Osage Orange Identification


Osage Orange is a deciduous tree native to North America. It is also known as the hedge apple and Bois-D'arc, and the name Osage Orange comes from the native American Osage tribe, which inhabited tree's home range. The tree's fruit is large, looks appealing and has a pleasant orange peel fragrance, but it is inedible to humans. Squirrels, however, enjoy tearing the fruit apart to get to the seeds. It can be identified by several of its characteristics.

Growth Habits

The tree grows quickly and can reach heights of more than 20 feet in fewer than 10 years. It thrives in the United States in hardiness zones 5 through 9A and tends to grow in dense thickets. Prior to the advent of barbed wire, Osage Orange trees were commonly planted to form a dense hedge as a form of fencing, the remnants of which are still in some areas.

Leaves and Bark

The leaves of the tree are simple and shaped like lances with undulating edges. Each leaf is about 4 to 8 inches in length and 2 to 4 inches wide, and the tree's leaves alternate along branches. Leaves are green during the growing season and turn yellow in autumn. The tree's bark is brown with tinges of orange, and it is deeply furrowed.


Osage Orange trees grow as if either male or female trees and require cross-pollination to produce fruit. The male forms multiple clusters of tiny white flowers. The females' flowers appear as small, green spherical growths, about 1 inch in diameter, with many hairlike projections. Both flower in spring.


The fruit is large and round, often reaching a diameter of 6 inches, and hangs from a long, thin stem. It is light green with a fleshy, knobby, bumpy surface. Relatively hard to with work, it can be separated to reveal a slimy mucilaginous interior with tiny black seeds.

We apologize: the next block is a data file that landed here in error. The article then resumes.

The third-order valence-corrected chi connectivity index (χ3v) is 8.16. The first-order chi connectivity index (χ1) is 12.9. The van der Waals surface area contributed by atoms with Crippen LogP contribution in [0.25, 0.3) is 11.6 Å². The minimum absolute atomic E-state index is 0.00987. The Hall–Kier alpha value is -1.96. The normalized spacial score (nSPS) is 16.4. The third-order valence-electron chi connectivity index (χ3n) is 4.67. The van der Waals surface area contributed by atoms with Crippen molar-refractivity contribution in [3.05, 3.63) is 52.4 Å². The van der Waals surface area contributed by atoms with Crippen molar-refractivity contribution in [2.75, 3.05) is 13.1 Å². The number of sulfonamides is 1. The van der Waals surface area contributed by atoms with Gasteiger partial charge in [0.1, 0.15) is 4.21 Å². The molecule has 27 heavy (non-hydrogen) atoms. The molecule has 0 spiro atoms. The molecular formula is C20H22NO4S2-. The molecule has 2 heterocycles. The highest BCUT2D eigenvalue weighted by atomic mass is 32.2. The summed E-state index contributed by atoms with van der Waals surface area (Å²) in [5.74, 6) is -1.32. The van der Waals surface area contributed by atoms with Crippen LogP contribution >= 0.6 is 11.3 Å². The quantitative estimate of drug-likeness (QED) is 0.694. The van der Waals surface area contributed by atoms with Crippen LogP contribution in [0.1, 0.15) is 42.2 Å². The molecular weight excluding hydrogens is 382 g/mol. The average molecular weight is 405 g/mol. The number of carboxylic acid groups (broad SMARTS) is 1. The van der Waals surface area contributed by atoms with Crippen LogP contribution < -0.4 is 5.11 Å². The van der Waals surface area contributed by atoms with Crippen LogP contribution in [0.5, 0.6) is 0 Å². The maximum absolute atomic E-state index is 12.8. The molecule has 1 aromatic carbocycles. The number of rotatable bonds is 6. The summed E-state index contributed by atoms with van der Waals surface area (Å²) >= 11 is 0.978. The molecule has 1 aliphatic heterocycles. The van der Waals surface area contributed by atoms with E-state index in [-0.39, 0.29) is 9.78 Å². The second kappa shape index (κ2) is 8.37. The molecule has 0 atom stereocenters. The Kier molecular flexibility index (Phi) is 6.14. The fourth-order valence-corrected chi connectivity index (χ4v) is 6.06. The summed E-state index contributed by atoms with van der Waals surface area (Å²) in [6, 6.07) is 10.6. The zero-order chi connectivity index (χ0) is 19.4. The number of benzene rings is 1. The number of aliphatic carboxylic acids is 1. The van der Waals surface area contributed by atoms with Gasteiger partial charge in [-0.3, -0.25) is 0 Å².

Osage Orange trees can reach 40 feet in height and can spread just as far. These trees usually grow from a single leader trunk, although multiple trunks are not uncommon. The trunk grows vertically, developing many outreaching branches. Young Osage Orange trees are roughly pyramidal in form; older trees tend to be more rounded and spreading in appearance. The crown is open and coarsely textured. The branches often droop to the ground. While some varieties have branches covered in thorns, other varieties have no thorns.

Keywords: osage orange tree, bois d'arc tree, hedge apple

About this Author

Located in Jacksonville, Fla, Frank Whittemore has been a writer and content strategist for over 15 years, providing corporate communications services to Fortune 500 companies. Whittemore writes on topics that stem from his fascination with nature, the environment, science, medicine and technology.